Thursday, February 4, 2010

Elderspeak in Nursing Homes: Sweetie, Can We Talk?

Elderspeak is a form of baby talk that most adults would not ordinarily use in conversations with other adults. As a hospice volunteer in nursing homes, I noticed elderspeak being used often with older residents, especially those who had dementia. For example, “Hi, Mr. Smith. I hope you’re enjoying your day? Did you have a good dinner?” might become a singsong version of, “Hey, Handsome. Are you behaving today? Did you eat all your dinner veggies like a good boy? You did? That’s my baby!” Imagine what an everyday adult would think about being addressed in this manner. But some nursing home staff members, caregivers, and others think nothing of speaking to residents in this manner. Unfortunately, stereotypes about the elderly often result in adults using elderspeak when speaking to seniors in general, regardless of the location.

Use of elderspeak implies that the resident is not competent enough to be spoken to on an adult level. Even when residents get used to being spoken to in elderspeak and seem not to mind, their self-esteem may be lowered. In addition, using elderspeak perpetuates stereotypes about the elderly and encourages ageism. Elderspeak research by the University of Kansas School of Nursing reports that elderspeak use by nursing home staff increased the probability of resistance to care in older adults with dementia. These residents responded frequently with screaming or yelling, negative comments, and crying. It is far more helpful to respectfully use adult speech with clarity, while keeping in mind the uniqueness of each individual.

Born and raised in the South, I was taught at an early age that all adults were entitled to the respect of being called by their formal names, such as "Miss Jones." Imagine my shock as a teenager the first time I was allowed to drive a car to pick up my grandmother from her job as a cook at a segregated white school. Young students of all ages were calling her "Lou." She allowed it because she needed the job. But the embarrassment in her eyes when she saw me witness this will never be forgotten. That night, my mother told me I couldn't pick up my grandmother from work anymore. For many older African Americans, being called by their first names or nicknames without their consent carries painful memories of historical racist condescension.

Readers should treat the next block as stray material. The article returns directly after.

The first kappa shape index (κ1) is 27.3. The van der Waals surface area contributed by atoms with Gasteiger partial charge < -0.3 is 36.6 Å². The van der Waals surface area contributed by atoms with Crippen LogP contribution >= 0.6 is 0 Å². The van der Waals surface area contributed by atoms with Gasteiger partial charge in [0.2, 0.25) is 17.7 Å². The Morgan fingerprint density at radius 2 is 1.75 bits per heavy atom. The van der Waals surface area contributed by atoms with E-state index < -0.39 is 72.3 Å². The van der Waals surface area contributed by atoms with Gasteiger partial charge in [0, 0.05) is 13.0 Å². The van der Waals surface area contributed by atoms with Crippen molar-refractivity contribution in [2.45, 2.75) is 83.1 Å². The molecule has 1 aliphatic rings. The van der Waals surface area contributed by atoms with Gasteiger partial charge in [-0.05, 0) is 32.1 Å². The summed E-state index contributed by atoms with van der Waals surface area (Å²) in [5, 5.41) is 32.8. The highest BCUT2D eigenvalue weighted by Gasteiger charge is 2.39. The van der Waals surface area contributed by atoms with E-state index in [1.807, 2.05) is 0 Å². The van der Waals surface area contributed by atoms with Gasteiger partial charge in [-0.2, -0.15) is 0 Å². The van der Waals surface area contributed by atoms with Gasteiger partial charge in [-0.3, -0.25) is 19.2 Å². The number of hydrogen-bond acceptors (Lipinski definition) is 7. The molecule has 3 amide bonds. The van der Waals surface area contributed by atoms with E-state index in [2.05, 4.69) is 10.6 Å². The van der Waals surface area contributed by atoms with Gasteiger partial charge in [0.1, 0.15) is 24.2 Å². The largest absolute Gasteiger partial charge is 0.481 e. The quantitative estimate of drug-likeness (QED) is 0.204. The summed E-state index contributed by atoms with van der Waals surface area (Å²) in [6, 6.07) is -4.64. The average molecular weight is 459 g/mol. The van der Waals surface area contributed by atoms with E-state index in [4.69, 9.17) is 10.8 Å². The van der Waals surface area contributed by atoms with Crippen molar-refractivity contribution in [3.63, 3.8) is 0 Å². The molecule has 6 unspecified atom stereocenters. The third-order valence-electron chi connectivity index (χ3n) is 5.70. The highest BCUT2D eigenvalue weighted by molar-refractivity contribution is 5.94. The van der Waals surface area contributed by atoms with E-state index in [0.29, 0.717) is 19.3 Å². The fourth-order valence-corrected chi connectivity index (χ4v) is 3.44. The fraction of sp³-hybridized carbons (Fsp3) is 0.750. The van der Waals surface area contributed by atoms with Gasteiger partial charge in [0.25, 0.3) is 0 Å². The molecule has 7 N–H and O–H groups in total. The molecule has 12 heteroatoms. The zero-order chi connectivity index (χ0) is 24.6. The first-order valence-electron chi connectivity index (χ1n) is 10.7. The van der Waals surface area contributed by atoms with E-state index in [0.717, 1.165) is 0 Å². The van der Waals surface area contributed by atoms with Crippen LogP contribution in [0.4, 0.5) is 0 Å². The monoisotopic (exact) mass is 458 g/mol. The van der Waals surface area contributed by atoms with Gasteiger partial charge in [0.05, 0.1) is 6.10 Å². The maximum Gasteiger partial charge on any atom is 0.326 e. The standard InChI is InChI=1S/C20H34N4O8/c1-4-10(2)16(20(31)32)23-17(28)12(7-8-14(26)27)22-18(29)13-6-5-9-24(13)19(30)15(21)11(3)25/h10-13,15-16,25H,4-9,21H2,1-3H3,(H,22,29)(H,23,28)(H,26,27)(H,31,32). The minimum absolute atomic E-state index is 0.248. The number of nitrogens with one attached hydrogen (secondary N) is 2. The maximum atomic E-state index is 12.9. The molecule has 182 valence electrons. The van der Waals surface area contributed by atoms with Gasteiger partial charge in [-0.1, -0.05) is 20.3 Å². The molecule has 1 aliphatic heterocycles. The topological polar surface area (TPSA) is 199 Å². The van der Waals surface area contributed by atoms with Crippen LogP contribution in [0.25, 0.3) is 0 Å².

You can read researched elderspeak views of certified nursing assistants (CNAs) here.

Frances Shani Parker, Author
Becoming Dead Right: A Hospice Volunteer in Urban Nursing Homes is available in paperback and e-book editions in America and other countries at booksellers such as Amazon.


  1. Thank you for addressing this. I find that language largely condescending and thoughtless.

  2. This is just one more reason we must demand that every dementia caregiver be provided special training for these most fragile of our loved ones. When my mom was in long term care, I remember her being called these "endearing" names like sweetie, MaMa, etc. Another issue was voice volume. Yelling at a dementia victim does nothing to help her better understand the words being spoken to her. Dementia is not a hearing disorder!

    Along these same lines, I have started a blog on the under-treatment of pain in dementia. Please visit and comment on this site - We must be the voice for our dementia friends who are suffering in silence. Candy

  3. I agree with Candy. We don't do enough formalized training in elder care.

  4. While I agree that the condescending language and tone is unnecessary, both my mother and husband appreciated hearing an endearing name AFTER they knew the caregiver for a while. If not, mother would make faces behind their back and then talk just like them to their faces. They got the hint soon enough. Not all patients are as 'forgiving' as she was. ;-) Karen

  5. It is important to respect your elders. I admit, having someone live with me who has Alzheimer's, has made it challenging.
    Sometimes, the only way she will respond to what I want is if I talk to her in a sicky-sweet voice. But then there is my dad who is a proud, strong man with COPD who gets talked to like he is a little old man, and it ticks us both off!
    That's why I work hard to be patient and kind to them (both in my care)... and why I have a website Here 2 Help Services with information for various subjects. Awareness is important.